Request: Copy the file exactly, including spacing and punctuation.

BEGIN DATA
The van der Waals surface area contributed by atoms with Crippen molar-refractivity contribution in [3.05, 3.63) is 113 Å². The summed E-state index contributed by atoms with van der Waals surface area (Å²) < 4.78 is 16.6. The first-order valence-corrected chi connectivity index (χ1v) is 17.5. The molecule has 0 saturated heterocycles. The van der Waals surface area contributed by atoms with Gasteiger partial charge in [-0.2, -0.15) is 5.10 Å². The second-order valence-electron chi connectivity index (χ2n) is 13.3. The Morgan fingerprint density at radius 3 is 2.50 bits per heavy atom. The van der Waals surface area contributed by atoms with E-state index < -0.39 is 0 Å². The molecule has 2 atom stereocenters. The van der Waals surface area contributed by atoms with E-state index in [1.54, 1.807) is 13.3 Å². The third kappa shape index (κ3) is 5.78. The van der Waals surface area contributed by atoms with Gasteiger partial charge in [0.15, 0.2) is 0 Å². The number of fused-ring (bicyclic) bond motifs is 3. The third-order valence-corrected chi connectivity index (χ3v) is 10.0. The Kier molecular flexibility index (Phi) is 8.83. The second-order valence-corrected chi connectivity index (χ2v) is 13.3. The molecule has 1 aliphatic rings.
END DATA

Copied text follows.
The van der Waals surface area contributed by atoms with Crippen molar-refractivity contribution in [3.05, 3.63) is 113 Å². The summed E-state index contributed by atoms with van der Waals surface area (Å²) < 4.78 is 16.6. The first-order valence-corrected chi connectivity index (χ1v) is 17.5. The molecule has 0 saturated heterocycles. The van der Waals surface area contributed by atoms with Gasteiger partial charge in [-0.2, -0.15) is 5.10 Å². The second-order valence-electron chi connectivity index (χ2n) is 13.3. The Morgan fingerprint density at radius 3 is 2.50 bits per heavy atom. The van der Waals surface area contributed by atoms with E-state index < -0.39 is 0 Å². The molecule has 2 atom stereocenters. The van der Waals surface area contributed by atoms with E-state index in [1.54, 1.807) is 13.3 Å². The third kappa shape index (κ3) is 5.78. The van der Waals surface area contributed by atoms with Gasteiger partial charge in [0.15, 0.2) is 0 Å². The number of fused-ring (bicyclic) bond motifs is 3. The third-order valence-corrected chi connectivity index (χ3v) is 10.0. The Kier molecular flexibility index (Phi) is 8.83. The second-order valence-corrected chi connectivity index (χ2v) is 13.3. The molecule has 1 aliphatic rings.